Self-care isn’t impossible in culturally unsustainable environments of enclosure (difficult, even toxic working environments), but it does tend to be rendered unlikely, unless you make ready, strengthen your sense of presence and resolve, and clarify what’s important to you before entering the arena.  When all around you is swirling, it’s important that you don’t start swirling too. You can go into it convinced that all will be well, that the integrity of your ego and confidence will remain intact. Some people go the other way, actively wanting their personalities to be displaced, dissolved, and reformed, but the consequences of that can be disastrous.

People work in difficult environments for all sorts of reasons. Sometimes it’s because they love the buzz, the conflict, and the drive. That stress can get addictive. Sometimes it’s because they feel like they have no option but to, on account of financial necessity. Sometimes it’s out of a sense of family loyalty. Whatever the reason, the most difficult work environments often shroud their cultural unsustainability through high employee turnover. Staying in a difficult environment for a number of years will grind anyone down, even if you rise to the so-called top of the pile. Sometimes it’s as simple as your adrenal system just deciding to pack it in.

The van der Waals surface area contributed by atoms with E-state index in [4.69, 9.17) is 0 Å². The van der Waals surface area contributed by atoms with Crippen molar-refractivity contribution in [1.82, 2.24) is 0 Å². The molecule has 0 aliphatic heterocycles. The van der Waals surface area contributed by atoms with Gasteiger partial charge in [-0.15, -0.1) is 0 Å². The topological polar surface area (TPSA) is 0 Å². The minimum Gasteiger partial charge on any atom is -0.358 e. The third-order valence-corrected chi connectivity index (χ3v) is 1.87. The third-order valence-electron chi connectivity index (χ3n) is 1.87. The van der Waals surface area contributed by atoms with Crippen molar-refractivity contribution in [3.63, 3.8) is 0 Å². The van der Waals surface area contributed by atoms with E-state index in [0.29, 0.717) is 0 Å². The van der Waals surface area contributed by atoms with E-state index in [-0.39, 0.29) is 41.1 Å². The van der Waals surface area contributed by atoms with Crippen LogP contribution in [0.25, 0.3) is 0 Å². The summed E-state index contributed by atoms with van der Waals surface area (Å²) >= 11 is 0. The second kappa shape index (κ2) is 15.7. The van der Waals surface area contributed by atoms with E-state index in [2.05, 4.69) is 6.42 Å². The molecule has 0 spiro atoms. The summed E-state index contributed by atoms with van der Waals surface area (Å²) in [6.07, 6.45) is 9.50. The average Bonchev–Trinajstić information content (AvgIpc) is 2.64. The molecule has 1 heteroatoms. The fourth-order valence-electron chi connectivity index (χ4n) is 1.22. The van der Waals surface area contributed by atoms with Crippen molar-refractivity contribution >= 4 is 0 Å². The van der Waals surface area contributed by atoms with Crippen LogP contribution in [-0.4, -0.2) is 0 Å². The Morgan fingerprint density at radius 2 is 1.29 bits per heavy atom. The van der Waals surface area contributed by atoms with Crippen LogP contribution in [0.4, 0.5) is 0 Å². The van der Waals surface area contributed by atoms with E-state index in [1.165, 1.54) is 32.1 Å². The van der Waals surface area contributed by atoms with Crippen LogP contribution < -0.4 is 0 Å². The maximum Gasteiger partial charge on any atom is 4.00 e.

For survival and personal sustainability, it becomes crucial to learn to distinguish yourself from your environment and to learn to sense the pressures that draw you away from yourself. You participate in any environment, but the environment, the cultural climate, does not have to define you. Neither does it have to squeeze out any and all possibilities for you to define yourself inside and outside your work in ways that don’t align with the intensities, toxicities, or pressures that tend to characterise your working day.

Leaving a difficult environment of your own free will takes clarity, integrity, and numerous moments of opportunity and pure luck that in time wake you up to the possibility that there may be other ways to live your life. Listening for those moments, and learning to move with the timing of the context of those moments, is a skill usually earned with scars, whether metaphorical or real.

 

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